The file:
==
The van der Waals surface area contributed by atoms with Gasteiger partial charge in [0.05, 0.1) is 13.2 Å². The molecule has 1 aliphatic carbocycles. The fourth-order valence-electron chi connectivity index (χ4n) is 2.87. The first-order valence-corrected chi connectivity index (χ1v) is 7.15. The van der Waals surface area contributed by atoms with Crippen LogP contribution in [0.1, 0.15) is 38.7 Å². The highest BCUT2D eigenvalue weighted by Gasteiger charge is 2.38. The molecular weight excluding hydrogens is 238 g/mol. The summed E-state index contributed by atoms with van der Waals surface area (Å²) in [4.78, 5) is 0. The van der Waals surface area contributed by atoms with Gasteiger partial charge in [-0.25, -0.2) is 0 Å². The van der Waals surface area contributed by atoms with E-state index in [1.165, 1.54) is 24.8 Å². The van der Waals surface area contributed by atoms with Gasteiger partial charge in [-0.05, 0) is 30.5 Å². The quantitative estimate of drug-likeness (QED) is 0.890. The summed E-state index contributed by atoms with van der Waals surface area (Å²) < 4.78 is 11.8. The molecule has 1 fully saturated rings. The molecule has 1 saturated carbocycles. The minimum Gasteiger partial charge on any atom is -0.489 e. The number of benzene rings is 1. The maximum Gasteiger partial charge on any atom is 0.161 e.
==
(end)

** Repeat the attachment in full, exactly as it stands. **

The van der Waals surface area contributed by atoms with Gasteiger partial charge in [0.05, 0.1) is 13.2 Å². The molecule has 1 aliphatic carbocycles. The fourth-order valence-electron chi connectivity index (χ4n) is 2.87. The first-order valence-corrected chi connectivity index (χ1v) is 7.15. The van der Waals surface area contributed by atoms with Crippen LogP contribution in [0.1, 0.15) is 38.7 Å². The highest BCUT2D eigenvalue weighted by Gasteiger charge is 2.38. The molecular weight excluding hydrogens is 238 g/mol. The summed E-state index contributed by atoms with van der Waals surface area (Å²) in [4.78, 5) is 0. The van der Waals surface area contributed by atoms with Gasteiger partial charge in [-0.25, -0.2) is 0 Å². The van der Waals surface area contributed by atoms with E-state index in [1.165, 1.54) is 24.8 Å². The van der Waals surface area contributed by atoms with Gasteiger partial charge in [-0.05, 0) is 30.5 Å². The quantitative estimate of drug-likeness (QED) is 0.890. The summed E-state index contributed by atoms with van der Waals surface area (Å²) < 4.78 is 11.8. The molecule has 1 fully saturated rings. The molecule has 1 saturated carbocycles. The minimum Gasteiger partial charge on any atom is -0.489 e. The number of benzene rings is 1. The maximum Gasteiger partial charge on any atom is 0.161 e.